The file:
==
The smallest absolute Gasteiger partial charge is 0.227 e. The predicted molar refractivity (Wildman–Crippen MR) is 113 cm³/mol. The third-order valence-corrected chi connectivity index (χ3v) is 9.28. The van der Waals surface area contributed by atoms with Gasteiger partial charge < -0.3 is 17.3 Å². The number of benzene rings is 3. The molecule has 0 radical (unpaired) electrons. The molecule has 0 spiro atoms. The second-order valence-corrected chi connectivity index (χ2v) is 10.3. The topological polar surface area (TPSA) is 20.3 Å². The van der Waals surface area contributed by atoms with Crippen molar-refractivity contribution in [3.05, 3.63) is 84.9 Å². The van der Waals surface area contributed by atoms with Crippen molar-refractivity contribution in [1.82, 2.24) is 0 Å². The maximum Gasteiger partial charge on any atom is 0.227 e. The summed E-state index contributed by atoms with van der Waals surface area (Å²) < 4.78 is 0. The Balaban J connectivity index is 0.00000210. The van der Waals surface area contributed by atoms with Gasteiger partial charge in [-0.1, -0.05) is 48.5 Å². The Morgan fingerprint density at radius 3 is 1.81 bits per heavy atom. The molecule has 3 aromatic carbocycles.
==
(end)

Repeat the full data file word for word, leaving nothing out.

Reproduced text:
The smallest absolute Gasteiger partial charge is 0.227 e. The predicted molar refractivity (Wildman–Crippen MR) is 113 cm³/mol. The third-order valence-corrected chi connectivity index (χ3v) is 9.28. The van der Waals surface area contributed by atoms with Gasteiger partial charge < -0.3 is 17.3 Å². The number of benzene rings is 3. The molecule has 0 radical (unpaired) electrons. The molecule has 0 spiro atoms. The second-order valence-corrected chi connectivity index (χ2v) is 10.3. The topological polar surface area (TPSA) is 20.3 Å². The van der Waals surface area contributed by atoms with Crippen molar-refractivity contribution in [3.05, 3.63) is 84.9 Å². The van der Waals surface area contributed by atoms with Crippen molar-refractivity contribution in [1.82, 2.24) is 0 Å². The maximum Gasteiger partial charge on any atom is 0.227 e. The summed E-state index contributed by atoms with van der Waals surface area (Å²) < 4.78 is 0. The Balaban J connectivity index is 0.00000210. The van der Waals surface area contributed by atoms with Gasteiger partial charge in [-0.1, -0.05) is 48.5 Å². The Morgan fingerprint density at radius 3 is 1.81 bits per heavy atom. The molecule has 3 aromatic carbocycles.